OA: Scianni, C. & Georgiades, E. Vessel In-Water Cleaning or Treatment: Identification of Environmental Risks and Science Needs for Evidence-Based Decision MakingFrontiers in Marine Science (2019).

Ecosystem-based Management (EBM)

OA: Darmanin, S. Agius & Vella, A. First Central Mediterranean Scientific Field Study on Recreational Fishing Targeting the Ecosystem Approach to SustainabilityFrontiers in Marine Science (2019).

Fisheries and Fisheries Management

OA: Bauer, B. et al. Food web and fisheries in the future Baltic SeaAmbio(2019). doi:10.1007/s13280-019-01229-3

OA: Bejarano, S., Pardede, S., Campbell, S. J., Hoey, A. S. & Ferse, S. C. A. Herbivorous fish rise as a destructive fishing practice falls in an Indonesian marine national parkEcological Applications (2019). doi:10.1002/eap.1981

Food for Thought

OA: Benway, H. M. et al. Ocean Time Series Observations of Changing Marine Ecosystems: An Era of Integration, Synthesis, and Societal ApplicationsFrontiers in Marine Science (2019).

OA: C. Nichols, R. et al. Collaborative Science to Enhance Coastal Resilience and AdaptationFrontiers in Marine Science (2019).

OA: deYoung, B. et al. An Integrated All-Atlantic Ocean Observing System in 2030Frontiers in Marine Science (2019).

Human Impacts on the Environment

OA: Hughes, E. W., Molina, M. Rouco, Abella, M. K. I. L., Nikolić-Hughes, I. & Ruderman, M. A. Radiation maps of ocean sediment from the Castle Bravo craterProceedings of the National Academy of Sciences 201903478 (2019). doi:10.1073/pnas.1903478116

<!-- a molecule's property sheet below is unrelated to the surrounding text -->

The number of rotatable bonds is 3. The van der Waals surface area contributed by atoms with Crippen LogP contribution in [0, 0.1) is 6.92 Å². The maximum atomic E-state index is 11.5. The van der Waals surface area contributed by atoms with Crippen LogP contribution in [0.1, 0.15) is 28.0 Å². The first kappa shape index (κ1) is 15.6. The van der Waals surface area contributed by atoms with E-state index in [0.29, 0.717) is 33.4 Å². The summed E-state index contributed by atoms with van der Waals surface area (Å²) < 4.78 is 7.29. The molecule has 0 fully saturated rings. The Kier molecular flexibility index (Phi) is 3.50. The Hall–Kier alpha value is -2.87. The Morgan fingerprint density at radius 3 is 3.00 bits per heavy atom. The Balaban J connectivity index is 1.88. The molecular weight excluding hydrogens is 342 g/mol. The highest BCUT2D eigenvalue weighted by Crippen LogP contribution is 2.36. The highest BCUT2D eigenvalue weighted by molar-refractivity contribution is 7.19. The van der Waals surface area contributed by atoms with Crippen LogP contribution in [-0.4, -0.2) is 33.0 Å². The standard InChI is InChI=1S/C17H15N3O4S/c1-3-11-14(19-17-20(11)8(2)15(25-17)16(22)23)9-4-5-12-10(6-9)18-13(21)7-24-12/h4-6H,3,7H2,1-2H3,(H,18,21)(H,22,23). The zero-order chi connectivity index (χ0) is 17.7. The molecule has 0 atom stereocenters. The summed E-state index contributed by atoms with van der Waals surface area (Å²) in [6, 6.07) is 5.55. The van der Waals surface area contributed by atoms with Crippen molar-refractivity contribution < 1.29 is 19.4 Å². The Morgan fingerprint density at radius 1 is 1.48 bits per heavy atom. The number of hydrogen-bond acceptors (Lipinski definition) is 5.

Invasive Species

OA: Veazey, L., Williams, O., Wade, R., Toonen, R. & Spalding, H. L. Present-Day Distribution and Potential Spread of the Invasive Green Alga Avrainvillea amadelpha Around the Main Hawaiian IslandsFrontiers in Marine Science(2019).

Marine Protected Areas (MPAs)

OA: Hernández, C. M. et al. Evidence and patterns of tuna spawning inside a large no-take Marine Protected AreaScientific Reports 9, (2019).


OA: Ponte, R. M. et al. Towards Comprehensive Observing and Modeling Systems for Monitoring and Predicting Regional to Coastal Sea LevelFrontiers in Marine Science (2019).

OA: Benveniste, J. et al. Requirements for a Coastal Hazards Observing SystemFrontiers in Marine Science (2019).

OA: De Mey-Frémaux, P. et al. Model-Observations Synergy in the Coastal OceanFrontiers in Marine Science (2019).

OA: Bôas, A. B. Villas et al. Integrated Observations of Global Surface Winds, Currents, and Waves: Requirements and Challenges for the Next DecadeFrontiers in Marine Science (2019).

Natural Sciences

OA: Vecchione, M. ROV Observations on Reproduction by Deep-Sea Cephalopods in the Central Pacific OceanFrontiers in Marine Science (2019).

Recreational Fisheries

OA: Darmanin, S. Agius & Vella, A. First Central Mediterranean Scientific Field Study on Recreational Fishing Targeting the Ecosystem Approach to SustainabilityFrontiers in Marine Science (2019).


OA: Eisemann, Á. Randazzo, Muñoz, J. Luis Monte, McField, M., Myton, J. & Arias-González, J. Ernesto. The Effect of Algal-Gardening Damselfish on the Resilience of the Mesoamerican ReefFrontiers in Marine Science (2019).

Sea-level Rise, Coastal Flooding, and Storm Events

OA: Dougherty, A. J. et al. Redating the earliest evidence of the mid-Holocene relative sea-level highstand in Australia and implications for global sea-level risePLOS ONE 14, e0218430 (2019).

Small-scale Fisheries

OA: Tilley, A. et al. Evaluating the Fit of Co-management for Small-Scale Fisheries Governance in Timor-LesteFrontiers in Marine Science (2019).

Soundscapes and Acoustics

OA: Howe, B. M. et al. Observing the Oceans AcousticallyFrontiers in Marine Science (2019).

OA: Geoffroy, M. et al. Mesopelagic Sound Scattering Layers of the High Arctic: Seasonal Variations in Biomass, Species Assemblage, and Trophic RelationshipsFrontiers in Marine Science (2019).